No popular authors found.
Ads by Google:

Categories

No categories found.


Get Celiac.com's E-Newsletter





Ads by Google:


Follow / Share


  FOLLOW US:
Twitter Facebook Google Plus Pinterest RSS Podcast Email  Get Email Alerts
SHARE:

Popular Articles

No popular articles found.
Celiac.com Sponsors:

Celiac Patients Also React to Non-gluten Wheat Proteins

Celiac.com 12/29/2014 - While the immune response to gluten proteins in celiac disease has been well researched, and is pretty well understood, researchers really don’t know much about the immune response to non-gluten proteins in wheat. A team of researchers recently set out to determine the level and molecular specificity of antibody response to wheat non-gluten proteins in celiac disease.

Photo: CC--Duncan HullThe research team included Sina Huebener, Charlene K. Tanaka, Melanie Uhde, John J. Zone, William H. Vensel, Donald D. Kasarda §, Leilani Beams, Chiara Briani, Peter H. R. Green, Susan B. Altenbach, and Armin Alaedini. They are variously affiliated with the Department of Medicine at Columbia University in New York, New York, USA, the Celiac Disease Center at Columbia University in New York, New York, USA, the Western Regional Research Center, Agricultural Research Service of the United States Department of Agriculture in Albany, California, USA, the Department of Dermatology at the University of Utah in Salt Lake City, Utah, USA, the Department of Neurosciences at the University of Padova, in Padova, Italy, and the Institute of Human Nutrition at Columbia University in New York, New York, USA.

Together, the team screened blood samples from celiac patients and control subjects for IgG and IgA antibody reactivity to a non-gluten protein extract taken from the wheat cultivar Triticum aestivum Butte 86.

They also analyzed the antibodies for reactivity to specific non-gluten proteins by two-dimensional gel electrophoresis and immunoblotting. They used tandem mass spectrometry to identify any immuno-reactive molecules.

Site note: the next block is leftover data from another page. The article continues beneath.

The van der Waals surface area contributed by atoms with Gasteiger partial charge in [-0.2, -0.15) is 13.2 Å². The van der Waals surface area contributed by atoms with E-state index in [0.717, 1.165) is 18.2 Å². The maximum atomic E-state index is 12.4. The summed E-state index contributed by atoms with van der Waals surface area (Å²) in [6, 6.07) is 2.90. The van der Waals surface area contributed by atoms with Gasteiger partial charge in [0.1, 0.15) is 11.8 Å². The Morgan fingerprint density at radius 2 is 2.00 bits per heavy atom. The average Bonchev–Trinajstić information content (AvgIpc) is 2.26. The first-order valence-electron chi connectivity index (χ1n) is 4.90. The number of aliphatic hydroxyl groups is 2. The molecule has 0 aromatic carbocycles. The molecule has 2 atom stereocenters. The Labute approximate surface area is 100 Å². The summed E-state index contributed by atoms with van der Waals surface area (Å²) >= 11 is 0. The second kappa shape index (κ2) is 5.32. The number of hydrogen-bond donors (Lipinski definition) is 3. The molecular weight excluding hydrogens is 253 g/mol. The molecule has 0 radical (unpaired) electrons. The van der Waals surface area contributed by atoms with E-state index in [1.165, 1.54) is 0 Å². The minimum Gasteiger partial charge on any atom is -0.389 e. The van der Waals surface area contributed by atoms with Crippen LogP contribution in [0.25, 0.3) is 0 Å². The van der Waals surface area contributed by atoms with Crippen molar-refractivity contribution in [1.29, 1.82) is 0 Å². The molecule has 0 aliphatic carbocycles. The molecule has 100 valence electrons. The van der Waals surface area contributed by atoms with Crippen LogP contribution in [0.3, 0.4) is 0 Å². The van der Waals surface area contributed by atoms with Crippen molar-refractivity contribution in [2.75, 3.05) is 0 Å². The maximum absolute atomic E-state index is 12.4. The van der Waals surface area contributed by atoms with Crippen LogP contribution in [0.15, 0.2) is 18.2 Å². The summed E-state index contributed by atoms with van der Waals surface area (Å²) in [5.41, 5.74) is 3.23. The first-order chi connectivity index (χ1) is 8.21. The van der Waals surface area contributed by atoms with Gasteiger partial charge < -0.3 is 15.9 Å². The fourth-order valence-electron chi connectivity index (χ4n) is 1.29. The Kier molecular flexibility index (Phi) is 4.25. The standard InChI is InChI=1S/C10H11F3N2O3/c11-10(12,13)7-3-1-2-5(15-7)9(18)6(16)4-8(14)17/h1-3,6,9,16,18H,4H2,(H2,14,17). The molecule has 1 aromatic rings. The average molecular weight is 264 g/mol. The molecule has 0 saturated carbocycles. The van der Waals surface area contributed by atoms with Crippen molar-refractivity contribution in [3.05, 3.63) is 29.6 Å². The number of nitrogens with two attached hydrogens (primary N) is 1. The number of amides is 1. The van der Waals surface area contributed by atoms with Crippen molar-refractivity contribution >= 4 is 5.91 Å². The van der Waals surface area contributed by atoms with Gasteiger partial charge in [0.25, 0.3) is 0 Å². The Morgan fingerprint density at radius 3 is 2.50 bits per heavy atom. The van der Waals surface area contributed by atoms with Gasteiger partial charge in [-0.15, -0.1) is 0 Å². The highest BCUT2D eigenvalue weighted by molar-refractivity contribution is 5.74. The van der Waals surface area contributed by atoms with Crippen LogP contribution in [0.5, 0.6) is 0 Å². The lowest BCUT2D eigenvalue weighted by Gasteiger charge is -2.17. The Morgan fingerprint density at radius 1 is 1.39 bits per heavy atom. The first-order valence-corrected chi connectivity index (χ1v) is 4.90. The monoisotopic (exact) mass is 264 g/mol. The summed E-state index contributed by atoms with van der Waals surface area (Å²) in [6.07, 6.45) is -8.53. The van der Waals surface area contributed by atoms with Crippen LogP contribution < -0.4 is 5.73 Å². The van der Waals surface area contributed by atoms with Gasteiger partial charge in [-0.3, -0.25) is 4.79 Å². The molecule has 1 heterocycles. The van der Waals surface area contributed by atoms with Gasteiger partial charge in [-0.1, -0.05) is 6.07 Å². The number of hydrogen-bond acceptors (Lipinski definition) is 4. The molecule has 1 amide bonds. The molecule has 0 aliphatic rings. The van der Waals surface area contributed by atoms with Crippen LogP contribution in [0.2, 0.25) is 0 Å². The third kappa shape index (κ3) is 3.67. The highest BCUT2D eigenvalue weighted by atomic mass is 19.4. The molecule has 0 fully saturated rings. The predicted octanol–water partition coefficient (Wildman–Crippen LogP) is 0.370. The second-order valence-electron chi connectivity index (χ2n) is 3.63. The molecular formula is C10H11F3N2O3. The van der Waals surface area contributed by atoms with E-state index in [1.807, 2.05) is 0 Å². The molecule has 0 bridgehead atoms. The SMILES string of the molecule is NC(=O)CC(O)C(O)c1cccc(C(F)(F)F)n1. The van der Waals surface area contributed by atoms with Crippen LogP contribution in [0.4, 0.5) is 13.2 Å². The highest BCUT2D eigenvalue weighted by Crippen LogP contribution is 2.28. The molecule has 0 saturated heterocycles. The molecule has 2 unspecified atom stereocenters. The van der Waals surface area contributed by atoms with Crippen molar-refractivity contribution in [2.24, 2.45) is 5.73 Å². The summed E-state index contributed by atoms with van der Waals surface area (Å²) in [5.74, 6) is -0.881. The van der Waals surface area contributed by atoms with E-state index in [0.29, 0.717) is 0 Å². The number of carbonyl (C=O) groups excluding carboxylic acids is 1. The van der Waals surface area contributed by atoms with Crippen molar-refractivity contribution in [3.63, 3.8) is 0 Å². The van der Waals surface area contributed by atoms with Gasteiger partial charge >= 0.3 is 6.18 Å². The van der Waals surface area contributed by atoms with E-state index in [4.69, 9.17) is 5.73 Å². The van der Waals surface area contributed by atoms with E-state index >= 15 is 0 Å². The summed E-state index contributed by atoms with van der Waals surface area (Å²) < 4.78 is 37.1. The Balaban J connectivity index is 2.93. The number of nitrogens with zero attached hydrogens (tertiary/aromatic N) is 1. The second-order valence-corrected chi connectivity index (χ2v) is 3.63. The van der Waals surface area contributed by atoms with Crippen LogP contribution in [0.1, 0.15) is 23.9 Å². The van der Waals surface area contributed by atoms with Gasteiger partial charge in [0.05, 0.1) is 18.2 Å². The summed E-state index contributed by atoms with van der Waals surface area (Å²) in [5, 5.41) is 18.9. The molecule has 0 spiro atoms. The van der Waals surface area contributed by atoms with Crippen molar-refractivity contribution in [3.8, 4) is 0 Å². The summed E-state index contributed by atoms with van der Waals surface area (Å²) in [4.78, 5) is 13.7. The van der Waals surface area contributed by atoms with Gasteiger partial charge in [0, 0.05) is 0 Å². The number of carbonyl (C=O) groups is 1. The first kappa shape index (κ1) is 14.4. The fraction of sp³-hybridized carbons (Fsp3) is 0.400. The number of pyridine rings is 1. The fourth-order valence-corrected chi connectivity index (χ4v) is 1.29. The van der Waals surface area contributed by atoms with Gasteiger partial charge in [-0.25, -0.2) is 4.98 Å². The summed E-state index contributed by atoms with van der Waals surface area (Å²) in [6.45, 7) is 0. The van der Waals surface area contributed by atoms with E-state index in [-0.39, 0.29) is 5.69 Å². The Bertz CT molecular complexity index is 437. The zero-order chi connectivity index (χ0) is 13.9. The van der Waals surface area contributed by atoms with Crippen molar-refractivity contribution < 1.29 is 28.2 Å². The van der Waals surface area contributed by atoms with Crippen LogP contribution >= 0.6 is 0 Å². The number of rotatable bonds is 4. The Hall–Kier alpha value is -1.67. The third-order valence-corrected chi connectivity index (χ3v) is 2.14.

Ads by Google:

They found that, compared with healthy control subjects, celiac patients showed significantly higher levels of antibody reactivity to non-gluten proteins. The main immuno-reactive non-gluten antibody culprit proteins were serpins, purinins, α-amylase/protease inhibitors, globulins, and farinins.

Assessment of reactivity toward purified recombinant proteins further confirmed the presence of antibody response to specific antigens.

These results show that, in addition to the well-understood immune reaction to gluten, people with celiac disease experience reactions to a number of non-gluten proteins of wheat.

The short take away is that the bodies of people with celiac disease show clear immune responses, not just to gluten proteins in wheat, but to non-gluten proteins, as well.

Source:

Celiac.com welcomes your comments below (registration is NOT required).










Related Articles



2 Responses:

 
sami
Rating: ratingfullratingfullratingfullratingfullratingfull Unrated
said this on
29 Dec 2014 9:13:16 PM PDT
Excellent info.

 
Jennifer
Rating: ratingfullratingfullratingfullratingfullratingfull Unrated
said this on
26 Jan 2015 10:23:07 AM PDT
It would be interesting to know if these other non-gluten proteins found in wheat were found in non-gluten foods, and if so whether there is a benefit to celiacs from omitting those foods from our diets.




Rate this article and leave a comment:
Rating: * Poor Excellent
Your Name *: Email (private) *:




In Celiac.com's Forum Now:


Hello. I was wondering what flavor the potato chips were. Some flavors have dairy in them, like sour cream and onion, or ranch, or cheese. Sometimes people with Celiac Disease develop an intolerance, or even an allergy, to dairy which can affect behavior, too. Some chips have flavor enha...

I think this site is a far better source of info and support than any of the Facebook groups I've seen. Its certainly been a great help to me. I found that too much web surfing on some other sites including Facebook just made things more difficult, there are either sites pushing commercial soluti...

Looks like this soup does contain gluten: https://www.chilis.com/docs/Chilis-Allergen-Generic.pdf The page that lists gluten free options does not show the enchilada soup as being gluten free (scroll down a few pages).

Okay, you ordered it online. What does the ingredient label say? I did not even know they made a canned or packaged soup? Or did you order online and picked it up at the restaurant? Maybe there is no gluten at all. Maybe they only use masa flour (corn) as the soup base.

I ordered it online and it was an accident. The store is now closed and the internet is not offering any solutions. The customer service helpline is useless.